Woman Accused of Setting St. Kate Fires Facing Federal Terrorism Charge

The woman allegedly tried to provide material support to al-Qaeda and attempted to get two fellow students to “join the jihad in fighting”.

Woman Accused of Setting St. Kate Fires Facing Federal Terrorism Charge

Tnuza Jamal Hassan was a former student at St. Kate's but was no longer enrolled when she set the fires.

A former St. Catherine University student who is accused of setting fires on the private Minnesota campus is now facing a federal terrorism charge.

On January 17, 19-year-old Tnuza Jamal Hassan admitted to setting eight separate fires in opposition to U.S. military actions abroad. No one was injured and the fire damage was limited to furnishings. Hassan was charged with first-degree arson.

“Hassan stated she started the fires because she’d been reading about the US military destroying schools in Iraq or Afghanistan and she felt that she should do exactly the same thing,” said a criminal complaint. “She said that her fire-starting was not as successful as she wanted.”

The criminal complaint includes another statement from Hassan that alleges she said she started the fires because “this was the same thing that happened in ‘Muslim land’ and nobody cares if they got hurt.” Hassan also allegedly said to police they were “lucky that I don’t know how to build a bomb because I would have done that.”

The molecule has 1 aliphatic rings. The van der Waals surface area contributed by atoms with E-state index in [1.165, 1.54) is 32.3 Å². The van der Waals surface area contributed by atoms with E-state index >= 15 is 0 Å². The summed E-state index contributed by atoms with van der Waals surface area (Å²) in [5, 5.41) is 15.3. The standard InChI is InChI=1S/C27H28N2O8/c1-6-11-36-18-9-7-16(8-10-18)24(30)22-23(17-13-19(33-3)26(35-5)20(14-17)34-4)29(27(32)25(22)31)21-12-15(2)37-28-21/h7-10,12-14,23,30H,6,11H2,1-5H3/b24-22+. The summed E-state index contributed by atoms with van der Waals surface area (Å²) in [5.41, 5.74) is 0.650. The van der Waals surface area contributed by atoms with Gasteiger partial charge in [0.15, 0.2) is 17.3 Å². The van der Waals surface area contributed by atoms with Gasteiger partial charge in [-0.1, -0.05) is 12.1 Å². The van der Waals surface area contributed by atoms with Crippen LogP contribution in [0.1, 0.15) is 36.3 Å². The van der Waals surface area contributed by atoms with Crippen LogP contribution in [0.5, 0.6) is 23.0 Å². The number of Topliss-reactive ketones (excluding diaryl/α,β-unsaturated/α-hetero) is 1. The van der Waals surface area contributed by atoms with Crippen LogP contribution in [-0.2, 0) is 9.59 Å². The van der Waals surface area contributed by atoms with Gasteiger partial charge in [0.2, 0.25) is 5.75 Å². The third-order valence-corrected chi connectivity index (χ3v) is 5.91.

Hassan is now facing one count of attempting to provide material support to al-Qaeda, one count of lying to the FBI and one federal arson count, reports Valley News Live.

According to the federal indictment, Hassan attempted to provide material support to al-Qaeda on September 19 by trying to provide “personnel” to the terrorist group. The indictment did not elaborate on the basis for the charge.

The indictment also says Hassan wrote and delivered a letter to two fellow students in March in an attempt to encourage them to “join the jihad in fighting” and to “join Al Qaeda, Taliban or Al Shabaab”.

Hassan was questioned about the letter by the FBI on September 22. She denied writing the letter and told agents that she didn’t know how it came to be delivered to the students.

Hassan remains in custody at the Ramsey County Jail. Her next hearing is scheduled for February 28.

About the Author


Amy Rock is Campus Safety's senior editor. She graduated from UMass Amherst with a Bachelor’s Degree in Communications and a minor in Education.

She has worked in the publishing industry since 2011, in both events and digital marketing.

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